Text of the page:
“If it moves, tax it. If it keeps moving, regulate it. And if it stops moving, subsidize it.”

File under: “to man with a hammer, every problem looks like a nail“.

We can save lives by taxing red meat.

The British taxpayers recently funded a generous research grant resulting in a report that explained to them why they need to pay more money for luxuries such as food because they are too stupid to eat a sensible balanced diet.

Taxing red meat would save many lives and raise billions to pay for healthcare, according to new research. It found the cost of processed meat such as bacon and sausages would double if the harm they cause to people’s health was taken into account.

Well, if you put it like that, who can disagree?

Presumably this research is solid and isn’t predicated on any assumptions that are easily falsifiable?

Oh;

Governments already tax harmful products to reduce their consumption, such as sugar, alcohol and tobacco. With growing evidence of the health and environmental damage resulting from red meat, some experts now believe a “sin tax” on beef, lamb and pork is inevitable in the longer term.

Really? Tobacco is taxed to reduce consumption?

How successful has that strategy been over time do we think, compared to other potential strategies such as an outright ban or simply reducing the locations where smoking is permitted?

And this tax on alcohol to reduce consumption, hows that working out?

Hmm, not the most successful initiative in human history, then.

Bill’s Opinion

As Tim Worstall points out, this study fails to consider one very important fact in its faux economic analysis; if people are dying early due to an unhealthy diet, they aren’t costing the taxpayer-funded health service a single penny the day after they die.

The great thing about the negative health consequences of eating too much red meat is that heart attacks often occur quite suddenly and the victim shuffles off this mortal coil with little warning or chance to incur expensive palliative care.

Prima facie, this is yet another politically-motivated report disguised as academic research. The answer was known before the study commenced.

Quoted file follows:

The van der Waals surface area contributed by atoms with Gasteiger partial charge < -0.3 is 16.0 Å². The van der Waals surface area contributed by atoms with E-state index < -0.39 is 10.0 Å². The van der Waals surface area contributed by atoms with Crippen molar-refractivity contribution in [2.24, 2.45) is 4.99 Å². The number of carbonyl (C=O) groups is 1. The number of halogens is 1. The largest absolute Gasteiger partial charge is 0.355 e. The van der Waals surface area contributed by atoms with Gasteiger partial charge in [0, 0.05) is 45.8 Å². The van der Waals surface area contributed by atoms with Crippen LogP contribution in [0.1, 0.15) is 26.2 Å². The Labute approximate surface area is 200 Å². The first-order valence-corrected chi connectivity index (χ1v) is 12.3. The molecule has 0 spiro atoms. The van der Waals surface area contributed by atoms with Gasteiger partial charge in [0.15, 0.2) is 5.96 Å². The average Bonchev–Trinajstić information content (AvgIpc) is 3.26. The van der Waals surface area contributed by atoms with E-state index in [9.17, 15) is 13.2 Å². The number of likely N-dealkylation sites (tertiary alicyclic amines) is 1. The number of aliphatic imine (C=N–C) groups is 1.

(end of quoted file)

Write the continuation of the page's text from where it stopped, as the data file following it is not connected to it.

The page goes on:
Interestingly, I discovered this chart whilst researching relative prices for beef around the world.

The Uk is ranked #37 most expensive for a 1kg lump of cow. Counter-intuitively, that’s slightly cheaper than the US and Canada.

Amusingly, India and Venezuela are significantly cheaper. For very different reasons, best of luck finding a steak in either of those locations!

Vegan humour failure

tautology (noun)

1 the saying of the same thing twice over in different words, generally considered to be a fault of style (e.g. they arrived one after the other in succession ).

This definition amuses me. Although not a tautology in itself, it is verbose. My preference is, “redundancy of words“.

Anyway, “vegan humour failure” is clearly tautologous.

Witness;

Vegan pitches rubbish idea, is rejected in a mildly funny way, then gets the guy fired.

BuzzFeed reported that Sitwell, the former editor of Waitrose Food magazine, made the statement in an email to freelance writer Selene Nelson, who had pitched a series on plant-based cooking.

In his response, Sitwell reportedly wrote to her, “How about a series on killing vegans, one by one. Ways to trap them? How to interrogate them properly? Expose their hypocrisy? Force-feed them meat? Make them eat steak and drink red wine?”

Not the funniest rejection letter in history, granted, but it’s not without humour.

Of course, if he’d have realised that it was going to be read by the vicariously offended, rather than just the original recipient, he may have worded it slightly differently. “No thanks, this is not of interest to our readers“, probably would have sufficed.

Here’s an interesting statement;